Guest columnist Zachary O. Binney fact-checks a story in a national publication and finds that everyone makes mistakes.
03 Jul 2014
by Kenneth Arthur
"Who is the best among them, given an equal playing field?"
This is one of the basic questions that "sports" tries to answer each year when determining a champion, but it’s easier to do in some competitions than it is in others. Individual sports like golf and cycling simply pit everyone against each other on the same field and see who has a better tournament, but football simply can’t have every team play every other team once. You could try putting every team on the same field at one time, but I’m pretty sure that’s what the XFL tried and that didn’t last very long.
Inevitably the schedules will vary so much that some teams will have it easier than others, and most likely those that have it hardest will have a more difficult time winning the Super Bowl that season. At its base level, a team's strength of schedule is mostly random. With the exception of the NFL's method of matching a team against their "division equal" for two games a year, the other 14 games are based entirely upon factors that have nothing to do with how good or bad your opponent is.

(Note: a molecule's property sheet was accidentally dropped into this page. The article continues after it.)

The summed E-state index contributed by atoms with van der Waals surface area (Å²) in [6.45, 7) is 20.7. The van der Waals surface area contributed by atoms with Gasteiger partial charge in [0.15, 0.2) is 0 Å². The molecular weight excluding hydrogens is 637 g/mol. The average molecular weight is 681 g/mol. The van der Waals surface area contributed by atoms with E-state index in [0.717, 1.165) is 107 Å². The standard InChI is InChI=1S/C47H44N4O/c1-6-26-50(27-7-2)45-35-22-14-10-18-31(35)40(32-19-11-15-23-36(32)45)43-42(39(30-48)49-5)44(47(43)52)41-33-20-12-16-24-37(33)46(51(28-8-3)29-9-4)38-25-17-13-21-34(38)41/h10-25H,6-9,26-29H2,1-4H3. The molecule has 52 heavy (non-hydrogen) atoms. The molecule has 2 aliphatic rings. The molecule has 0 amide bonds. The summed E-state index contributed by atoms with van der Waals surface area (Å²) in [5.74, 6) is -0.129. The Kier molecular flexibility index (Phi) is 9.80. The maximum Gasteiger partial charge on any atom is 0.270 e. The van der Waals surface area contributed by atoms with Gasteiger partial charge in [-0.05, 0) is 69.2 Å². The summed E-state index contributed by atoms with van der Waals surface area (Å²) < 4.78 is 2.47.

You'd prefer that no one team had a decided advantage over another based on something that's entirely outside of their control, but that’s just never going to happen. I’d prefer to have abs like Channing Tatum, but I’d be cast in a movie about Magic Shell ice cream topping before I’d get a role in Magic Mike.
Last season's biggest surprise, the Kansas City Chiefs, faced the easiest schedule in the NFL by DVOA. The AFC's representative in the Super Bowl, the Denver Broncos, had the next easiest. Chip Kelly's quick turnaround of the Philadelphia Eagles was certainly somewhat aided by the 29th-ranked schedule in the league. Meanwhile, two of the biggest disappointments in the NFL last year -- the Tampa Bay Buccaneers and the Atlanta Falcons -- were first and second in SOS DVOA.
Only a fool would blame a 4-12 record on strength of schedule alone. (The Cardinals had the fourth-hardest schedule and went 10-6, while the Saints were fifth and the Panthers were sixth.) But is it enough of a difference to change a "playoff team" into a January afterthought? Is it better to take the easy road or get put through the ringer so that you're "battle tested" for the playoffs?